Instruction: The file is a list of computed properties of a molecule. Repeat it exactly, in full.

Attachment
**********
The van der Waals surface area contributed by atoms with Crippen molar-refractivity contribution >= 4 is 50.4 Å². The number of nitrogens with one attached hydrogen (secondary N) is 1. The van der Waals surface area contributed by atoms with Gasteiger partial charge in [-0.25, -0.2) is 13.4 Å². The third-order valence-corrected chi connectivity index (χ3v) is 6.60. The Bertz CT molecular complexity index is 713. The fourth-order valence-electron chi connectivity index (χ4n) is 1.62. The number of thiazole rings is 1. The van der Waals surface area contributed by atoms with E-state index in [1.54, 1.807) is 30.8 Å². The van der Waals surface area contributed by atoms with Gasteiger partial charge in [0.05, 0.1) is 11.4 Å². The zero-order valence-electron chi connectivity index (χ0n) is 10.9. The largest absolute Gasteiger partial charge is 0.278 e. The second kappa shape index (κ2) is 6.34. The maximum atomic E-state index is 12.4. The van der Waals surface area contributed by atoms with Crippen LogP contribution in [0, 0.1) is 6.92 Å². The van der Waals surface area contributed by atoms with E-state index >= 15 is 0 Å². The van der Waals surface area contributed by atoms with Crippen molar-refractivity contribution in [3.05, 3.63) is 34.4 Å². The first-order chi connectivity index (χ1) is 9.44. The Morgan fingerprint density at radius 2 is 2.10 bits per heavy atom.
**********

The van der Waals surface area contributed by atoms with Crippen molar-refractivity contribution >= 4 is 50.4 Å². The number of nitrogens with one attached hydrogen (secondary N) is 1. The van der Waals surface area contributed by atoms with Gasteiger partial charge in [-0.25, -0.2) is 13.4 Å². The third-order valence-corrected chi connectivity index (χ3v) is 6.60. The Bertz CT molecular complexity index is 713. The fourth-order valence-electron chi connectivity index (χ4n) is 1.62. The number of thiazole rings is 1. The van der Waals surface area contributed by atoms with E-state index in [1.54, 1.807) is 30.8 Å². The van der Waals surface area contributed by atoms with Gasteiger partial charge in [0.05, 0.1) is 11.4 Å². The zero-order valence-electron chi connectivity index (χ0n) is 10.9. The largest absolute Gasteiger partial charge is 0.278 e. The second kappa shape index (κ2) is 6.34. The maximum atomic E-state index is 12.4. The van der Waals surface area contributed by atoms with Crippen LogP contribution in [0, 0.1) is 6.92 Å². The van der Waals surface area contributed by atoms with E-state index >= 15 is 0 Å². The van der Waals surface area contributed by atoms with Crippen molar-refractivity contribution in [3.05, 3.63) is 34.4 Å². The first-order chi connectivity index (χ1) is 9.44. The Morgan fingerprint density at radius 2 is 2.10 bits per heavy atom.